Understanding Isolation in RF Components

Understanding Isolation in RF Components

For those working with radio frequencies and other telecommunications technologies, managing signal loss is just part of the job. When power is coupled or divided, the different internal arrangements of the component being used will produce varying levels of signal loss. Sometimes that loss is reflected or leaked and can mix with the output signal. This creates unwanted distortion in the signal and the engineer may be unable to filter it out.

Low-Isolation Components

If RF power dividers are needed, there are a few choices. Each has its way to handle the signal loss. A reactive power divider has limited isolation and is used in the feed network of an antenna. Couplers tend to have an uneven division of power since the transmission is partially split to another output which is sometimes terminated internally. The most common couplershave four ports channeling the signal through the input while dividing a small portion off to an isolated port and allowing the remaining signal to travel through to the output. These are most often used to measure incident and reflected energies in an RF circuit.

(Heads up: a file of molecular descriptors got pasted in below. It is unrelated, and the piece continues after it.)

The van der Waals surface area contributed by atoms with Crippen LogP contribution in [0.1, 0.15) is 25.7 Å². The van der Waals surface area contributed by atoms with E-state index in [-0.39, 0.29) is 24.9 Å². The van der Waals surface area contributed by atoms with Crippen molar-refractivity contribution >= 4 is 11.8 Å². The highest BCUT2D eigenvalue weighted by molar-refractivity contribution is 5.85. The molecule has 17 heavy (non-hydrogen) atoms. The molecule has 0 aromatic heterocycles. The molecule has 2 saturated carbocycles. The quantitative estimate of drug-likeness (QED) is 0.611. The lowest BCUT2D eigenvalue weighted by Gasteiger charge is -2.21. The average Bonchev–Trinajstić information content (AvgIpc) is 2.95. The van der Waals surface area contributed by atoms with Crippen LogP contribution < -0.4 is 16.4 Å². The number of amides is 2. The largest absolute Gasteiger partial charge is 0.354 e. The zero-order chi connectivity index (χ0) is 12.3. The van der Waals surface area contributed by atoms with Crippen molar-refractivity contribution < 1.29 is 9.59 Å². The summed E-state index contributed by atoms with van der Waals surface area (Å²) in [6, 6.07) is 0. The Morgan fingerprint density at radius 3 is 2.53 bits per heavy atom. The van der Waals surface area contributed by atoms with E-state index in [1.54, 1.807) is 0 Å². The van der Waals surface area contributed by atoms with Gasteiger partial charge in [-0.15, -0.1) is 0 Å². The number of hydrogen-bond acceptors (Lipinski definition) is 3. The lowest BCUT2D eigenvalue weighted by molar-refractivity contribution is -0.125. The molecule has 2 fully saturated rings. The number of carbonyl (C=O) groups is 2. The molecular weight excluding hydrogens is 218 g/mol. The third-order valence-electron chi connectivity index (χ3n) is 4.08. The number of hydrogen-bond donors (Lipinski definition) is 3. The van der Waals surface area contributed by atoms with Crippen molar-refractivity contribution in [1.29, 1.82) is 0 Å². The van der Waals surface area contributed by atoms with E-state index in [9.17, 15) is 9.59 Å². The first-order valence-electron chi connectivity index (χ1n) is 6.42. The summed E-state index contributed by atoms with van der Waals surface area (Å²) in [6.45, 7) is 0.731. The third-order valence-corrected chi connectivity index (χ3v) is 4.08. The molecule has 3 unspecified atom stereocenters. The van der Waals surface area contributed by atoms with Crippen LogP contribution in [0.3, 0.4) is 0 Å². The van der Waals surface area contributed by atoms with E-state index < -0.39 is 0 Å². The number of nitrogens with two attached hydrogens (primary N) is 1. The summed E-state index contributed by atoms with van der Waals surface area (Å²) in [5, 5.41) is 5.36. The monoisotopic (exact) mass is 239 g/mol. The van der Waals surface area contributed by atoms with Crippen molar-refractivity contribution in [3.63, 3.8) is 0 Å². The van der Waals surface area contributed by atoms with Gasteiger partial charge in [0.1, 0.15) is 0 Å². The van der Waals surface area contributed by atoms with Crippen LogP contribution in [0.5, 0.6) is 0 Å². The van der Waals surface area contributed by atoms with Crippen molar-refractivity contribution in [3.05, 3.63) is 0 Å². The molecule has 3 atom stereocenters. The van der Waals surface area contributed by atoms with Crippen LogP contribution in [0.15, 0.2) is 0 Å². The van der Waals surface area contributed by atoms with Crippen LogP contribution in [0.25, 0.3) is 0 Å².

High-Isolation Components

The Wilkinson power divider splits an input signal into two or more equal output signals. This divider battles signal loss with a resistor placed across its outputs and its fourth port internally terminating. No energy is lost with this system. Wilkinson dividers are most commonly used in multi-channel RF systems due to its isolation between the output ports. Having this high isolation allows a combiner’s signals to remain separate and not interfere with the transmission of power. Energy can be dissipated instead of sent through the output.

Whether a person is an engineer working with television transmissions or a hobbyist building a ham radio at home, managing signal loss is important. Making sure to choose the right component will ensure that the project goes more smoothly and the transmitted signal is maintained.

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